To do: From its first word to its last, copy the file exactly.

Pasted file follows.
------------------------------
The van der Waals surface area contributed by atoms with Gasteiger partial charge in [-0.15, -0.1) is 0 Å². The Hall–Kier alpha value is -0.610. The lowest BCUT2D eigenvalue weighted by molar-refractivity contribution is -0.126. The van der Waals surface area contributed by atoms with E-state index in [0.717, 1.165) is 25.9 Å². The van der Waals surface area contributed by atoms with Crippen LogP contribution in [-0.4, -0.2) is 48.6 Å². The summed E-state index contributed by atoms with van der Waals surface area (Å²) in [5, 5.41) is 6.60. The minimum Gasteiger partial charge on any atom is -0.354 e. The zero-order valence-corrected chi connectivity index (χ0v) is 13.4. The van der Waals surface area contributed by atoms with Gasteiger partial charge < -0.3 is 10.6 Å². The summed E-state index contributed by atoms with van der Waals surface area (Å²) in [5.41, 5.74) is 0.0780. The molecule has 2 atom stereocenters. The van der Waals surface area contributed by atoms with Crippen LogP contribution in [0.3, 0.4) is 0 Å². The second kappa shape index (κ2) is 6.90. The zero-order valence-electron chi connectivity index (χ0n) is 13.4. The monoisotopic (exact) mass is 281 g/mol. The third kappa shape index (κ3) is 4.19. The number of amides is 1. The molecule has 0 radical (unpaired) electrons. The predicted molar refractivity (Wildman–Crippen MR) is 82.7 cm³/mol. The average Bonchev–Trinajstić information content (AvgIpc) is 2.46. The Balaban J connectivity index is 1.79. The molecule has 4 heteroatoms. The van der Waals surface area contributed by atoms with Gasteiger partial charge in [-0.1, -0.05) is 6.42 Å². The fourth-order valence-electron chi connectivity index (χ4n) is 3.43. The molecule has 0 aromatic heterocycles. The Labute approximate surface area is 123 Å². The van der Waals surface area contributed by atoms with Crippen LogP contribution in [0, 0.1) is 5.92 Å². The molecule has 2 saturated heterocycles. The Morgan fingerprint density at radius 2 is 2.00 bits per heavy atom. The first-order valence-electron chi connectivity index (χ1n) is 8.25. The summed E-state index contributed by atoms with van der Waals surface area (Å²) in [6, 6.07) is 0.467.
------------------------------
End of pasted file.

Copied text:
The van der Waals surface area contributed by atoms with Gasteiger partial charge in [-0.15, -0.1) is 0 Å². The Hall–Kier alpha value is -0.610. The lowest BCUT2D eigenvalue weighted by molar-refractivity contribution is -0.126. The van der Waals surface area contributed by atoms with E-state index in [0.717, 1.165) is 25.9 Å². The van der Waals surface area contributed by atoms with Crippen LogP contribution in [-0.4, -0.2) is 48.6 Å². The summed E-state index contributed by atoms with van der Waals surface area (Å²) in [5, 5.41) is 6.60. The minimum Gasteiger partial charge on any atom is -0.354 e. The zero-order valence-corrected chi connectivity index (χ0v) is 13.4. The van der Waals surface area contributed by atoms with Gasteiger partial charge < -0.3 is 10.6 Å². The summed E-state index contributed by atoms with van der Waals surface area (Å²) in [5.41, 5.74) is 0.0780. The molecule has 2 atom stereocenters. The van der Waals surface area contributed by atoms with Crippen LogP contribution in [0.3, 0.4) is 0 Å². The second kappa shape index (κ2) is 6.90. The zero-order valence-electron chi connectivity index (χ0n) is 13.4. The monoisotopic (exact) mass is 281 g/mol. The third kappa shape index (κ3) is 4.19. The number of amides is 1. The molecule has 0 radical (unpaired) electrons. The predicted molar refractivity (Wildman–Crippen MR) is 82.7 cm³/mol. The average Bonchev–Trinajstić information content (AvgIpc) is 2.46. The Balaban J connectivity index is 1.79. The molecule has 4 heteroatoms. The van der Waals surface area contributed by atoms with Gasteiger partial charge in [-0.1, -0.05) is 6.42 Å². The fourth-order valence-electron chi connectivity index (χ4n) is 3.43. The molecule has 0 aromatic heterocycles. The Labute approximate surface area is 123 Å². The van der Waals surface area contributed by atoms with Crippen LogP contribution in [0, 0.1) is 5.92 Å². The molecule has 2 saturated heterocycles. The Morgan fingerprint density at radius 2 is 2.00 bits per heavy atom. The first-order valence-electron chi connectivity index (χ1n) is 8.25. The summed E-state index contributed by atoms with van der Waals surface area (Å²) in [6, 6.07) is 0.467.